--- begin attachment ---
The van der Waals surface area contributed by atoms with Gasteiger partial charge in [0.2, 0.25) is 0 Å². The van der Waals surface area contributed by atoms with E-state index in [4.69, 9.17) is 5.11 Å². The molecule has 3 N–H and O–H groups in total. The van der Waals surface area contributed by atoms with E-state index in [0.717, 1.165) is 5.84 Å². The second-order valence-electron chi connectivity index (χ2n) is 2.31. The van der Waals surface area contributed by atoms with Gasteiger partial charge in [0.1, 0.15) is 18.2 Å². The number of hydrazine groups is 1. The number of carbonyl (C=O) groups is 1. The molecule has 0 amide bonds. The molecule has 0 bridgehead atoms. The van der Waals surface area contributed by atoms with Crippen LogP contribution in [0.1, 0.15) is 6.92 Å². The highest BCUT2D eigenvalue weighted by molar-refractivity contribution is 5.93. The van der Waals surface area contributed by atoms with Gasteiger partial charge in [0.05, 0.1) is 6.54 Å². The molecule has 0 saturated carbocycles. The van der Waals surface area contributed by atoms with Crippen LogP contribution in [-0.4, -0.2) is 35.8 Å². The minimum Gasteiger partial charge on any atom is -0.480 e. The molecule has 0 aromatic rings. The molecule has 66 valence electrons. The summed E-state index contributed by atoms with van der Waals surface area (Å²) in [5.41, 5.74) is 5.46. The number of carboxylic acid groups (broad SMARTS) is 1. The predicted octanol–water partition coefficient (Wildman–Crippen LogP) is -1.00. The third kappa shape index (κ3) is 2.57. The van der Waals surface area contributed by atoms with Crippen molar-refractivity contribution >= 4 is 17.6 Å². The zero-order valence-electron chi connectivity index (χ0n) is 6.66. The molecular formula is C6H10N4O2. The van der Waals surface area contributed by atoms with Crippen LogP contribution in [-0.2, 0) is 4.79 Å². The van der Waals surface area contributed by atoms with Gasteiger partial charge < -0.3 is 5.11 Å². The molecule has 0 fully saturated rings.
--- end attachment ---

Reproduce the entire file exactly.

The van der Waals surface area contributed by atoms with Gasteiger partial charge in [0.2, 0.25) is 0 Å². The van der Waals surface area contributed by atoms with E-state index in [4.69, 9.17) is 5.11 Å². The molecule has 3 N–H and O–H groups in total. The van der Waals surface area contributed by atoms with E-state index in [0.717, 1.165) is 5.84 Å². The second-order valence-electron chi connectivity index (χ2n) is 2.31. The van der Waals surface area contributed by atoms with Gasteiger partial charge in [0.1, 0.15) is 18.2 Å². The number of hydrazine groups is 1. The number of carbonyl (C=O) groups is 1. The molecule has 0 amide bonds. The molecule has 0 bridgehead atoms. The van der Waals surface area contributed by atoms with Crippen LogP contribution in [0.1, 0.15) is 6.92 Å². The highest BCUT2D eigenvalue weighted by molar-refractivity contribution is 5.93. The van der Waals surface area contributed by atoms with Gasteiger partial charge in [0.05, 0.1) is 6.54 Å². The molecule has 0 saturated carbocycles. The van der Waals surface area contributed by atoms with Crippen LogP contribution in [-0.4, -0.2) is 35.8 Å². The minimum Gasteiger partial charge on any atom is -0.480 e. The molecule has 0 aromatic rings. The molecule has 66 valence electrons. The summed E-state index contributed by atoms with van der Waals surface area (Å²) in [5.41, 5.74) is 5.46. The number of carboxylic acid groups (broad SMARTS) is 1. The predicted octanol–water partition coefficient (Wildman–Crippen LogP) is -1.00. The third kappa shape index (κ3) is 2.57. The van der Waals surface area contributed by atoms with Crippen molar-refractivity contribution >= 4 is 17.6 Å². The zero-order valence-electron chi connectivity index (χ0n) is 6.66. The molecular formula is C6H10N4O2. The van der Waals surface area contributed by atoms with Crippen LogP contribution in [-0.2, 0) is 4.79 Å². The van der Waals surface area contributed by atoms with Gasteiger partial charge < -0.3 is 5.11 Å². The molecule has 0 fully saturated rings.